The Longshot: A partnership with Twitter. Obviously, not going to happen. I doubt Twitter would be willing to give Facebook all of the thunder on something of the sort. Plus, to reiterate, it's just not going to happen, even though it should. I explain why here.

A Major Acquisition: Maybe, but, although I could have missed it, I didn't see much pomp and circumstance, when Facebook swallowed Instagram for $1 billion. M&A would have to be huge. Like we're buying Research in Motion ( RIMM) or something. Not going to happen. Zuckerberg didn't get this far by being an idiot.

Tame, but Huge: It's going to come down to one of two things (or both).

First, I bet Facebook makes something "more social." Music comes to mind. It hasn't quite cracked the code on how to integrate music -- and sharing of music -- into the platform. If I'm Pandora ( P), I'm paying attention next week. Even if I'm Spotify, who has a poorly publicized partnership with Facebook, I keep my eyes open.

Ask Mark Pincus at Zynga ( ZNGA) how Zuckerberg can ruin a partner relationship.

Along similar lines, there could be a deal in the works with Netflix ( NFLX). Netflix just got some major legislation through Congress that allows free and open sharing of the movies you watch via social networks.

Makes perfect sense to hook up with Facebook on something big. And it would be smart for Reed Hastings to let Mark Zuckerberg steal the thunder on this one.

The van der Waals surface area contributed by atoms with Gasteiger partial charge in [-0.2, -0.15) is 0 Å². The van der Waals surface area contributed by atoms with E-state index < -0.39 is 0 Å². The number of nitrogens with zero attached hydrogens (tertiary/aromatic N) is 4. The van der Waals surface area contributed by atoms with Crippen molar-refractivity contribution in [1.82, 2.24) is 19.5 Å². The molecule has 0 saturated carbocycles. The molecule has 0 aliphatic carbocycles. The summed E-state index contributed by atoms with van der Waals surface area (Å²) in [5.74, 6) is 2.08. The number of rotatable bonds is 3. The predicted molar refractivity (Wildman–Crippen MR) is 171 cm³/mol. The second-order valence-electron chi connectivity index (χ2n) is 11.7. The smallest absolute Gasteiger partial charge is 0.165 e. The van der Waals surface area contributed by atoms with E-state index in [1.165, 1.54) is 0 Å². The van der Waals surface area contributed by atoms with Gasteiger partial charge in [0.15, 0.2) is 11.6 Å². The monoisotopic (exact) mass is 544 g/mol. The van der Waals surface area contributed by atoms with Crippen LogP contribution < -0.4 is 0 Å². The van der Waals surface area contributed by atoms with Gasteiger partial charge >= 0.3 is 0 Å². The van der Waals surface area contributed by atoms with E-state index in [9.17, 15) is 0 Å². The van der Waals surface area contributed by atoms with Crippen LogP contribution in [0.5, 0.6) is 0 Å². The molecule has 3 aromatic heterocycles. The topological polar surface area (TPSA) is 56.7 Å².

Second, there could be some seemingly low-level, but very meaningful M&A attached to mobile and mobile advertising. With or without an acquisition of, say, a Millennnial Media ( MM), expect Facebook to announce breakthroughs really soon -- even if not at this event -- on issues such as more precise targeting for advertisers, particularly via mobile platforms.

As usual, nobody really knows what's going to happen except for the flies on the wall in Menlo Park and the dandruff in Mark Zuckerberg's hoodie; however, the knee-jerk reactions most often prove wrong.

--Written by Rocco Pendola in Santa Monica, Calif.
Rocco Pendola is TheStreet's Director of Social Media. Pendola's daily contributions to TheStreet frequently appear on CNBC and at various top online properties, such as Forbes.

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